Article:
A typical day for a California wildlife officer is diverse as the state’s fish and wildlife. Wildlife officers patrol ocean, desert, mountain and valley environments, as well as urban areas. They frequently work independently and conduct full-scale law enforcement investigations. Wildlife officers employ everything from all-terrain vehicles to jet skis and snowmobiles while on patrol and spend much of their typical day making contact with Californians in the great outdoors. CDFW has a dive team and utilizes K-9 partners as well. Environmental crimes and pollution incidents also fall under the purview of wildlife officers. Annually, wildlife officers make contact with more than 295,000 people and issue more than 15,000 citations for violations of the law.

Successful applicants will enter a 31-week academy training program, followed by 19 weeks of field training, where they will work with a seasoned field training officer. CDFW’s academy at Butte College is California Peace Officer Standards and Training certified. Cadets are trained as police officers with specific emphasis on wildlife, pollution and habitat protection.

In California, with 159,000 square miles of habitat and wildlife diversity unequaled by any other state, the average wildlife officer has a patrol district of more than 600 square miles. The state has more than 1,100 miles of coastline, 30,000 miles of rivers and streams, 4,800 lakes and reservoirs, three desert habitat areas and scores of high mountain peaks.

For more information and to apply, please visit the following links:

Applications must be postmarked no later than Oct. 16.


Media Contacts:
Lt. Chris Stoots, CDFW Law Enforcement, (916) 651-9982

Cpt. Patrick Foy, CDFW Law Enforcement, (916) 651-6692

CDFW to Hold Public Outreach Meeting on Northern San Joaquin Valley Type A and B Wildlife Areas

Media Contact:

Sean Allen, CDFW Central Region, (209) 826-0463
Kyle Orr, CDFW Communications, (916) 322-8908

The California Department of Fish and Wildlife (CDFW) will hold an outreach meeting Saturday, Sept. 19 in Los Banos regarding the Northern San Joaquin Valley Type A and B Wildlife Areas. CDFW will take comments and recommendations and provide updates on habitat conditions, availability of water for wetlands and possible impacts to hunter access on public lands.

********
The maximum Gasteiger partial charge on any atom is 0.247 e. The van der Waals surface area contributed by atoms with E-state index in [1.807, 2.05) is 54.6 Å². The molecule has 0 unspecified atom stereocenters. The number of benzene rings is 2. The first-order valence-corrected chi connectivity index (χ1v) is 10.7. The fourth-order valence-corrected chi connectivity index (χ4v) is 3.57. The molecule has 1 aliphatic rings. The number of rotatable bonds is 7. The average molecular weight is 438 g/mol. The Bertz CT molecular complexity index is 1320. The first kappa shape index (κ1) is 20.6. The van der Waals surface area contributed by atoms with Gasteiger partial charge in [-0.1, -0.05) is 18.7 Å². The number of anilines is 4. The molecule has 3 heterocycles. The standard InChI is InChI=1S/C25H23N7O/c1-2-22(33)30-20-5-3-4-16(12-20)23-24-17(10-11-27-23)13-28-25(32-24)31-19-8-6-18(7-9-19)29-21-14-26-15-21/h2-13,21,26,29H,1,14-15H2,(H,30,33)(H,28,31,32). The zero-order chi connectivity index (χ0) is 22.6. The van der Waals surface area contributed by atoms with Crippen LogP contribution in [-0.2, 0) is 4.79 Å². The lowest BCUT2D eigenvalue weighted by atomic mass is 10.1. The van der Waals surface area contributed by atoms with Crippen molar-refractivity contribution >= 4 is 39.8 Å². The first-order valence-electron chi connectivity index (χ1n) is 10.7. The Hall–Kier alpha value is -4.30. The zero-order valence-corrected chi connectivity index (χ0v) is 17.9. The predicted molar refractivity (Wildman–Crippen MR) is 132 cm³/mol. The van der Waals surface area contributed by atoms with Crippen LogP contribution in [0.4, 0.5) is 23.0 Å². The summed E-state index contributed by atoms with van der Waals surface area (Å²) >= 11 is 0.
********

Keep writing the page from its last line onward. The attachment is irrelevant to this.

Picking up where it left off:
The meeting, which will be held from 9 a.m. to noon, is being offered in cooperation with the U.S. Fish and Wildlife Service, California Waterfowl Association, Ducks Unlimited and the Grassland Water District. Federal staff will also discuss the Merced National Wildlife Refuge (NWR), including the Lone Tree Unit, and the San Luis NWR, including the Kesterson, Blue Goose, East and West Bear Creek, and Freitas units. The Grassland Water District will make a short presentation on refuge water supply.

State wildlife areas to be discussed are Mendota, Los Banos, Volta, and North Grasslands, including the Salt Slough, China Island, Gadwall, Widell/Ramaciotti and Mud Slough units.

According to state law (Fish and Game Code, section 1758), CDFW shall annually provide an opportunity for licensed hunters to comment and make recommendations on public hunting programs, including anticipated habitat conditions in the hunting areas on Type A and B wildlife areas, as defined under the commission’s regulations, through public meetings or other outreach. In complying with this section, CDFW may hold regional meetings on its hunting programs for several different wildlife areas.